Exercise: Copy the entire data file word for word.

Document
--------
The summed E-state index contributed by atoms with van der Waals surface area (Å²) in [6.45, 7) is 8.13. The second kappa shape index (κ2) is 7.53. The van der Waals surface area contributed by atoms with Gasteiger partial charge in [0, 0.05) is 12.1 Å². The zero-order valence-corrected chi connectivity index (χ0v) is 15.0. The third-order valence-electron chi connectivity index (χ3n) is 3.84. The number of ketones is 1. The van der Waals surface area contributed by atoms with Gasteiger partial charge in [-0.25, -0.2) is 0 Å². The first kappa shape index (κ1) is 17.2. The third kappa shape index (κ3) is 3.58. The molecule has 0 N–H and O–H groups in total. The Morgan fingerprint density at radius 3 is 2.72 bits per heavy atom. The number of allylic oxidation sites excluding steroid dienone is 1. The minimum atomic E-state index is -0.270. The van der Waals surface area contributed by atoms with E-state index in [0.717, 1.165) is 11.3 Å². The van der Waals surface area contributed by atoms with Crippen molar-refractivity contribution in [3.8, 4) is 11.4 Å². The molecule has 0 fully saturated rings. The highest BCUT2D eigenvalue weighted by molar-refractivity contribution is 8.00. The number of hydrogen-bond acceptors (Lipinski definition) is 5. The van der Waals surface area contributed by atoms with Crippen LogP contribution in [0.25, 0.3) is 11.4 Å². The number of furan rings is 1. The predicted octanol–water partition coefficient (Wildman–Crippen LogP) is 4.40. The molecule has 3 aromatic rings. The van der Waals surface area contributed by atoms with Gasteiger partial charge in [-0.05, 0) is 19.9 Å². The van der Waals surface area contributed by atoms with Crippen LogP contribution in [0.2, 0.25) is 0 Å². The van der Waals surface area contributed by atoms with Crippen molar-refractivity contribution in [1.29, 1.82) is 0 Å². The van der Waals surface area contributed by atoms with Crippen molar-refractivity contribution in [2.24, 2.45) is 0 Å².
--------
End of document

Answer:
The summed E-state index contributed by atoms with van der Waals surface area (Å²) in [6.45, 7) is 8.13. The second kappa shape index (κ2) is 7.53. The van der Waals surface area contributed by atoms with Gasteiger partial charge in [0, 0.05) is 12.1 Å². The zero-order valence-corrected chi connectivity index (χ0v) is 15.0. The third-order valence-electron chi connectivity index (χ3n) is 3.84. The number of ketones is 1. The van der Waals surface area contributed by atoms with Gasteiger partial charge in [-0.25, -0.2) is 0 Å². The first kappa shape index (κ1) is 17.2. The third kappa shape index (κ3) is 3.58. The molecule has 0 N–H and O–H groups in total. The Morgan fingerprint density at radius 3 is 2.72 bits per heavy atom. The number of allylic oxidation sites excluding steroid dienone is 1. The minimum atomic E-state index is -0.270. The van der Waals surface area contributed by atoms with E-state index in [0.717, 1.165) is 11.3 Å². The van der Waals surface area contributed by atoms with Crippen molar-refractivity contribution in [3.8, 4) is 11.4 Å². The molecule has 0 fully saturated rings. The highest BCUT2D eigenvalue weighted by molar-refractivity contribution is 8.00. The number of hydrogen-bond acceptors (Lipinski definition) is 5. The van der Waals surface area contributed by atoms with Crippen LogP contribution in [0.25, 0.3) is 11.4 Å². The number of furan rings is 1. The predicted octanol–water partition coefficient (Wildman–Crippen LogP) is 4.40. The molecule has 3 aromatic rings. The van der Waals surface area contributed by atoms with Gasteiger partial charge in [-0.05, 0) is 19.9 Å². The van der Waals surface area contributed by atoms with Crippen LogP contribution in [0.2, 0.25) is 0 Å². The van der Waals surface area contributed by atoms with Crippen molar-refractivity contribution in [1.29, 1.82) is 0 Å². The van der Waals surface area contributed by atoms with Crippen molar-refractivity contribution in [2.24, 2.45) is 0 Å².